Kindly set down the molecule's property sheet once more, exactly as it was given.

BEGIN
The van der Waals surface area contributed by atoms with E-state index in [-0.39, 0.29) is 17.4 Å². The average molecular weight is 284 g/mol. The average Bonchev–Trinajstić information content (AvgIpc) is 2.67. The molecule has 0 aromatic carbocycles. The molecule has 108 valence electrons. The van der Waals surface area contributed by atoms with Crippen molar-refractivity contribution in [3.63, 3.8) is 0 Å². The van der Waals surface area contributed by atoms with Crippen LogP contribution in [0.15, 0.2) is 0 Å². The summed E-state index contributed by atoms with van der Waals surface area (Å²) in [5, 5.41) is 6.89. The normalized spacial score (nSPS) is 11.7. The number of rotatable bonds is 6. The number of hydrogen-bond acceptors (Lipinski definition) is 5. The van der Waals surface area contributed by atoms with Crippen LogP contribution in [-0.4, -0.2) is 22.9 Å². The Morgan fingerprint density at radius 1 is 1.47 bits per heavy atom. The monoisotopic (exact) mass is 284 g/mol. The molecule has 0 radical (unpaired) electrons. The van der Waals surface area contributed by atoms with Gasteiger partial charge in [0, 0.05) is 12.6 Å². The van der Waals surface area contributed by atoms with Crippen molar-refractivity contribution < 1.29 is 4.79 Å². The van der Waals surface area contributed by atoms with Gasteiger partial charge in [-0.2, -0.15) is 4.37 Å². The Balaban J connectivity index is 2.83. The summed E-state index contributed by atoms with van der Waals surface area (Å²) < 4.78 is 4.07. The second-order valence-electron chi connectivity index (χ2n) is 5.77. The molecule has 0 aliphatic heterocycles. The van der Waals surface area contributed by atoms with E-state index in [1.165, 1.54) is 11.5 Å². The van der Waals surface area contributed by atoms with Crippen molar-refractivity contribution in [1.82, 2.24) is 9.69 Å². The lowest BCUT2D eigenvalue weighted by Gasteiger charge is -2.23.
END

The van der Waals surface area contributed by atoms with E-state index in [-0.39, 0.29) is 17.4 Å². The average molecular weight is 284 g/mol. The average Bonchev–Trinajstić information content (AvgIpc) is 2.67. The molecule has 0 aromatic carbocycles. The molecule has 108 valence electrons. The van der Waals surface area contributed by atoms with Crippen molar-refractivity contribution in [3.63, 3.8) is 0 Å². The van der Waals surface area contributed by atoms with Crippen LogP contribution in [0.15, 0.2) is 0 Å². The summed E-state index contributed by atoms with van der Waals surface area (Å²) in [5, 5.41) is 6.89. The normalized spacial score (nSPS) is 11.7. The number of rotatable bonds is 6. The number of hydrogen-bond acceptors (Lipinski definition) is 5. The van der Waals surface area contributed by atoms with Crippen LogP contribution in [-0.4, -0.2) is 22.9 Å². The Morgan fingerprint density at radius 1 is 1.47 bits per heavy atom. The monoisotopic (exact) mass is 284 g/mol. The molecule has 0 radical (unpaired) electrons. The van der Waals surface area contributed by atoms with Gasteiger partial charge in [0, 0.05) is 12.6 Å². The van der Waals surface area contributed by atoms with Crippen molar-refractivity contribution < 1.29 is 4.79 Å². The van der Waals surface area contributed by atoms with Gasteiger partial charge in [-0.2, -0.15) is 4.37 Å². The Balaban J connectivity index is 2.83. The summed E-state index contributed by atoms with van der Waals surface area (Å²) < 4.78 is 4.07. The second-order valence-electron chi connectivity index (χ2n) is 5.77. The molecule has 0 aliphatic heterocycles. The van der Waals surface area contributed by atoms with E-state index in [1.165, 1.54) is 11.5 Å². The van der Waals surface area contributed by atoms with Crippen molar-refractivity contribution in [1.82, 2.24) is 9.69 Å². The lowest BCUT2D eigenvalue weighted by Gasteiger charge is -2.23.